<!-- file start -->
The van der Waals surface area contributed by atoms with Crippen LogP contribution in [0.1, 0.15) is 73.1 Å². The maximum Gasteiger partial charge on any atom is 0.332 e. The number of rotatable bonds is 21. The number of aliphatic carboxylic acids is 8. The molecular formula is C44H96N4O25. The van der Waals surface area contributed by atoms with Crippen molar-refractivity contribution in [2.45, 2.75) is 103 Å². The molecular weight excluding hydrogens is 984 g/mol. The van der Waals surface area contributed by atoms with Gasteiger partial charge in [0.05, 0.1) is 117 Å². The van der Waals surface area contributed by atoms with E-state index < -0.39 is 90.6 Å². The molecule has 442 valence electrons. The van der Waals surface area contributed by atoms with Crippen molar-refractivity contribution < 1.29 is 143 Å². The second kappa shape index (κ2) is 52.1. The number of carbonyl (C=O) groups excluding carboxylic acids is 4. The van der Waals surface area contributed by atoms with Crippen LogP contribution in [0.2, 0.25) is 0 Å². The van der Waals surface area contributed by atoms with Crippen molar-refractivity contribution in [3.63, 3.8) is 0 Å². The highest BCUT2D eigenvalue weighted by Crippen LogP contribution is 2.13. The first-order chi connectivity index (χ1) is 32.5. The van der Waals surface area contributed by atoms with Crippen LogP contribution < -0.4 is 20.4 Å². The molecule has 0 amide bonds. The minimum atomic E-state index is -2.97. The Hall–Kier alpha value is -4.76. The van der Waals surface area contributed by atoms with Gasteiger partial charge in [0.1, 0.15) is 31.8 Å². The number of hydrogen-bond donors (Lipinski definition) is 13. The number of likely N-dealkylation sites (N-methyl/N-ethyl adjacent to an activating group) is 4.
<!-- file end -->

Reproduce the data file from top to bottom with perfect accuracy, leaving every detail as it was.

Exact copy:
The van der Waals surface area contributed by atoms with Crippen LogP contribution in [0.1, 0.15) is 73.1 Å². The maximum Gasteiger partial charge on any atom is 0.332 e. The number of rotatable bonds is 21. The number of aliphatic carboxylic acids is 8. The molecular formula is C44H96N4O25. The van der Waals surface area contributed by atoms with Crippen molar-refractivity contribution in [2.45, 2.75) is 103 Å². The molecular weight excluding hydrogens is 984 g/mol. The van der Waals surface area contributed by atoms with Gasteiger partial charge in [0.05, 0.1) is 117 Å². The van der Waals surface area contributed by atoms with E-state index < -0.39 is 90.6 Å². The molecule has 442 valence electrons. The van der Waals surface area contributed by atoms with Crippen molar-refractivity contribution < 1.29 is 143 Å². The second kappa shape index (κ2) is 52.1. The number of carbonyl (C=O) groups excluding carboxylic acids is 4. The van der Waals surface area contributed by atoms with Crippen LogP contribution in [0.2, 0.25) is 0 Å². The van der Waals surface area contributed by atoms with Crippen molar-refractivity contribution in [3.63, 3.8) is 0 Å². The highest BCUT2D eigenvalue weighted by Crippen LogP contribution is 2.13. The first-order chi connectivity index (χ1) is 32.5. The van der Waals surface area contributed by atoms with Crippen LogP contribution < -0.4 is 20.4 Å². The molecule has 0 amide bonds. The minimum atomic E-state index is -2.97. The Hall–Kier alpha value is -4.76. The van der Waals surface area contributed by atoms with Gasteiger partial charge in [0.1, 0.15) is 31.8 Å². The number of hydrogen-bond donors (Lipinski definition) is 13. The number of likely N-dealkylation sites (N-methyl/N-ethyl adjacent to an activating group) is 4.